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Speeding up coeliac disease diagnosis in cardiological settings.

Chicco D, Taddio A, Sinagra G, Di Lenarda A, Ferrara F, Moretti M, Martelossi S, Di Toro N, Ventura A, Not T - Arch Med Sci (2010)

Bottom Line: This test was compared to the enzyme-linked immunosorbent assay and the anti-endomysium antibody test.During the gluten-free diet, the patient with the worst left ventricular ejection fraction (LVEF) underwent heart transplant, and LVEF values improved in the other two.Early detection of CD in a cardiological setting allows prompt treatment with a gluten-free diet of gluten-dependent complaints with potential benefits for the course of DCM.

View Article: PubMed Central - PubMed

Affiliation: Cardiovascular Department, Azienda Ospedaliero-Universitaria di Trieste, Trieste, Italy.

ABSTRACT

Introduction: High prevalence of coeliac disease (CD) has been reported among patients with idiopathic dilated cardiomyopathy (DCM). We evaluated the feasibility and diagnostic accuracy of screening for CD by rapid test of anti-transglutaminase antibodies in the cardiology outpatients' clinic.

Material and methods: We screened the blood samples of 104 patients with DCM, 44 of their first-degree relatives, 63 diseased controls and 101 healthy controls for the presence of anti-transglutaminase antibodies in a drop of whole blood using a rapid assay. This test was compared to the enzyme-linked immunosorbent assay and the anti-endomysium antibody test.

Results: Our rapid test was positive in three (2.9%) DCM patients, in one (2%) relative and in one (1%) healthy control. These subjects were positive at both control assays. Two DCM patients had iron-deficient anaemia. The healthy relative was asymptomatic, while the healthy control experienced extreme asthenia. The relative refused intestinal biopsy, while the others showed histological evidence of CD. During the gluten-free diet, the patient with the worst left ventricular ejection fraction (LVEF) underwent heart transplant, and LVEF values improved in the other two. Anaemia and tiredness resolved in all patients.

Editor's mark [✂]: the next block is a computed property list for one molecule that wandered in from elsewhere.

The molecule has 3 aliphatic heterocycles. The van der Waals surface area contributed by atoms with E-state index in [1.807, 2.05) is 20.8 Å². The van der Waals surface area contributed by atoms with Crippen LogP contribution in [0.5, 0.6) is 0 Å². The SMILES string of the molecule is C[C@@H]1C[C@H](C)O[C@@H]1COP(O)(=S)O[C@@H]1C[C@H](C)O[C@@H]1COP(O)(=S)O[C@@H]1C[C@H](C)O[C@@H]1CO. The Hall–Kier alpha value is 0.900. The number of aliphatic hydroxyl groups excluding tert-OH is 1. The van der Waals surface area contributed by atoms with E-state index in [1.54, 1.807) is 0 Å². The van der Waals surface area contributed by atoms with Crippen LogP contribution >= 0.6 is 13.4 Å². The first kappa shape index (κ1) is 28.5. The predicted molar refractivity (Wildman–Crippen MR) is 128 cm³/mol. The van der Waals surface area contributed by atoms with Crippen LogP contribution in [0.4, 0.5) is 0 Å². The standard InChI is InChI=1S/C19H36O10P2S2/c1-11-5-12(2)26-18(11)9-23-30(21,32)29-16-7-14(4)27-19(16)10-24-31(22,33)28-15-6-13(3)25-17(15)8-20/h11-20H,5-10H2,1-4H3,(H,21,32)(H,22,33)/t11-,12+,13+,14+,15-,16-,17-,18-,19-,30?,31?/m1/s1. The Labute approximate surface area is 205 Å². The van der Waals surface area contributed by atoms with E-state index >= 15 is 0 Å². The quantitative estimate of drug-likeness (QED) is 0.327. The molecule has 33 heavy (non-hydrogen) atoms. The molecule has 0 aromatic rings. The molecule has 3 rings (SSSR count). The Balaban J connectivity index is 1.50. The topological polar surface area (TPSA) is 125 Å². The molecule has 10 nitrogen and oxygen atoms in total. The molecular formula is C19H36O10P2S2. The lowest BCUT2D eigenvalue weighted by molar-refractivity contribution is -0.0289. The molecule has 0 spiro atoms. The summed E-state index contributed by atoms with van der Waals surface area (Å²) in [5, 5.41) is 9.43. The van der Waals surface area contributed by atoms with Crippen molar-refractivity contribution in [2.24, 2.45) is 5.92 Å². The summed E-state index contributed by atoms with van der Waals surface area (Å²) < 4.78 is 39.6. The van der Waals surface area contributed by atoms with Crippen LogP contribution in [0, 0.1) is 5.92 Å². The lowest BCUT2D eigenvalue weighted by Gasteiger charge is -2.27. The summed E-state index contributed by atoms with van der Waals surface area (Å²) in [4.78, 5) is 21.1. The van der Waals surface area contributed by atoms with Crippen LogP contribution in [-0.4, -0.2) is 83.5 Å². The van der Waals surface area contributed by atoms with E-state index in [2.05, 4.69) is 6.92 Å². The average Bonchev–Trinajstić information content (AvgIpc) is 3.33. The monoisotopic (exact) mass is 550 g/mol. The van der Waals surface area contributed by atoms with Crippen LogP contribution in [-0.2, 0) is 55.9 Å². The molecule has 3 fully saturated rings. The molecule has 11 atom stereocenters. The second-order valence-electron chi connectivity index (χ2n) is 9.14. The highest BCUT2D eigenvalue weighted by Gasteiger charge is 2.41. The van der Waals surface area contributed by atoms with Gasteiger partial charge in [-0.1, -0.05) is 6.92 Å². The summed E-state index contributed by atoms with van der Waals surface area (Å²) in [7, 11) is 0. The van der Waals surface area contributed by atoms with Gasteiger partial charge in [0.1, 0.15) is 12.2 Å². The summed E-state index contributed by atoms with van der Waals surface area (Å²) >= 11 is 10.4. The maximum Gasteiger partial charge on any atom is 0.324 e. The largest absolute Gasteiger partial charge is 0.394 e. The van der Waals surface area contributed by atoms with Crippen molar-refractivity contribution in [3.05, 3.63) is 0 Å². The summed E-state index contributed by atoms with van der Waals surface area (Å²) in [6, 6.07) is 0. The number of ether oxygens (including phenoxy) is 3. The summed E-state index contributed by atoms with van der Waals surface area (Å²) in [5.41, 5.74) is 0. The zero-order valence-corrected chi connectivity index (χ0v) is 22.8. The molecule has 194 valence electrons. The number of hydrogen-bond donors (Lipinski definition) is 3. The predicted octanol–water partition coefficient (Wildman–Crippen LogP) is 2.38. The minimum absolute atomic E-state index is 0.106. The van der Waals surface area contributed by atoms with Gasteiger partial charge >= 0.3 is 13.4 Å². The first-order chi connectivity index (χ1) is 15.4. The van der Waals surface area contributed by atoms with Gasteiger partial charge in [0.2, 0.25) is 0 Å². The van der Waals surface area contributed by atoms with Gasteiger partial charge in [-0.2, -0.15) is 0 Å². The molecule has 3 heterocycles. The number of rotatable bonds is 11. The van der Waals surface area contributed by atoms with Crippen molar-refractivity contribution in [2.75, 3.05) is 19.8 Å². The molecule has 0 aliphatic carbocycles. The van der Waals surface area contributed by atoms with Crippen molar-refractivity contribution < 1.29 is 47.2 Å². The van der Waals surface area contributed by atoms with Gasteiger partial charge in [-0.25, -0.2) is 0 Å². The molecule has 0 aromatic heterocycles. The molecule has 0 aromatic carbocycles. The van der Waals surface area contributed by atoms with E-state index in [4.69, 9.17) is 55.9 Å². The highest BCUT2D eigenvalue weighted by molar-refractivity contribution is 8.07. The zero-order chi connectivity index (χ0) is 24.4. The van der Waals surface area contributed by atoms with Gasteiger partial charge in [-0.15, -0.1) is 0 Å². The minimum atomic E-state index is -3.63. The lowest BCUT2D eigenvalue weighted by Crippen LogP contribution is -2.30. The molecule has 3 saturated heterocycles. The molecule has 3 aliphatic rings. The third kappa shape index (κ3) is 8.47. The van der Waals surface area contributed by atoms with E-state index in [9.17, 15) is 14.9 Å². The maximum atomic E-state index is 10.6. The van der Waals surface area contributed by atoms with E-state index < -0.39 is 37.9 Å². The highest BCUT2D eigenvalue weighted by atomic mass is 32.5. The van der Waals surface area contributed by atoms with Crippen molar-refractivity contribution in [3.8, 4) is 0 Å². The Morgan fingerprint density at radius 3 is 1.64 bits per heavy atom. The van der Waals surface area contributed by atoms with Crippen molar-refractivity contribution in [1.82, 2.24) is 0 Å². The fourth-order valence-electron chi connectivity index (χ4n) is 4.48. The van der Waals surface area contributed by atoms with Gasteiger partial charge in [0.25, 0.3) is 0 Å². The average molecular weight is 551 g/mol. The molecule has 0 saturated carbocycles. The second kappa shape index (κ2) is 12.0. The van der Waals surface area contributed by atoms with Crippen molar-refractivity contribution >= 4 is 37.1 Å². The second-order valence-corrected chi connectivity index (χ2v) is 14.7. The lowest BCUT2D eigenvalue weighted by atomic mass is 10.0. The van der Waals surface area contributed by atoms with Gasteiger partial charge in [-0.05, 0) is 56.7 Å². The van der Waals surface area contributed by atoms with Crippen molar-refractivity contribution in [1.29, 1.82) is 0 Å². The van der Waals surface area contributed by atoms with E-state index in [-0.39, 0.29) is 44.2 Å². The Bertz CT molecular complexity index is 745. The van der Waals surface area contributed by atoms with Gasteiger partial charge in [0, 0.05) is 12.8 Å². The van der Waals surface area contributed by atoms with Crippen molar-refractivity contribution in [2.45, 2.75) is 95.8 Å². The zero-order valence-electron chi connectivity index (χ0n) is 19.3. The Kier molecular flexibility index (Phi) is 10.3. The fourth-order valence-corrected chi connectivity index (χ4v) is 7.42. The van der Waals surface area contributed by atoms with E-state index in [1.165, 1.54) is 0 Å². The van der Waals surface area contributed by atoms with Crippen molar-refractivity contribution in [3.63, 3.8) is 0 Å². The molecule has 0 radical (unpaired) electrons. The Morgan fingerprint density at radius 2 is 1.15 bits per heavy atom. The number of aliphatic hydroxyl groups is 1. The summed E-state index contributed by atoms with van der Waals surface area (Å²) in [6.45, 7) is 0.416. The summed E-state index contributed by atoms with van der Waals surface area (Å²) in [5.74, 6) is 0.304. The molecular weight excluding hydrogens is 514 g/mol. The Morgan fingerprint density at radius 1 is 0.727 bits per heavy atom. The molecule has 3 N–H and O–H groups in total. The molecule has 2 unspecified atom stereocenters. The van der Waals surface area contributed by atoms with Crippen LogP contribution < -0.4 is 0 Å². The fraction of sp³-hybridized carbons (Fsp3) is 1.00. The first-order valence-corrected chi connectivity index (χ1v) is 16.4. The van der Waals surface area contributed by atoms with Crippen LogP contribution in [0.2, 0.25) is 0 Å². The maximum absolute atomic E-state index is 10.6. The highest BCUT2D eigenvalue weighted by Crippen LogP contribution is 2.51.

Conclusion: Early detection of CD in a cardiological setting allows prompt treatment with a gluten-free diet of gluten-dependent complaints with potential benefits for the course of DCM.

No MeSH data available.


Related in: MedlinePlus

Positive and negative results for anti-transglutaminase antibodies using the rapid immunoassay. The first band (head-arrow) must always appear as a technical control, the second band (arrow) represents the positive result of the test. No second band was detected in the first strip incubated with a blood sample that tested negative for anti-transglutaminase antibodies. Different shades of grey bands identified coeliac patients in the second and third strip
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Figure 1: Positive and negative results for anti-transglutaminase antibodies using the rapid immunoassay. The first band (head-arrow) must always appear as a technical control, the second band (arrow) represents the positive result of the test. No second band was detected in the first strip incubated with a blood sample that tested negative for anti-transglutaminase antibodies. Different shades of grey bands identified coeliac patients in the second and third strip

Mentions: The rapid test for detecting IgA anti-tTG, based on a whole blood drop, was used as previously described [6] following the manufacturer’s instructions (Eu-tTG Quick, Eurospital, Italy). Anti-tTG were measured by nurses using sticks incubated for 5 minutes in a solution containing 10 µl of whole blood from a finger prick. Positive results appear as varying shades of grey bands on the sticks (Figure 1). The shades were interpreted by two operators blind to subjects’ histories and laboratory findings.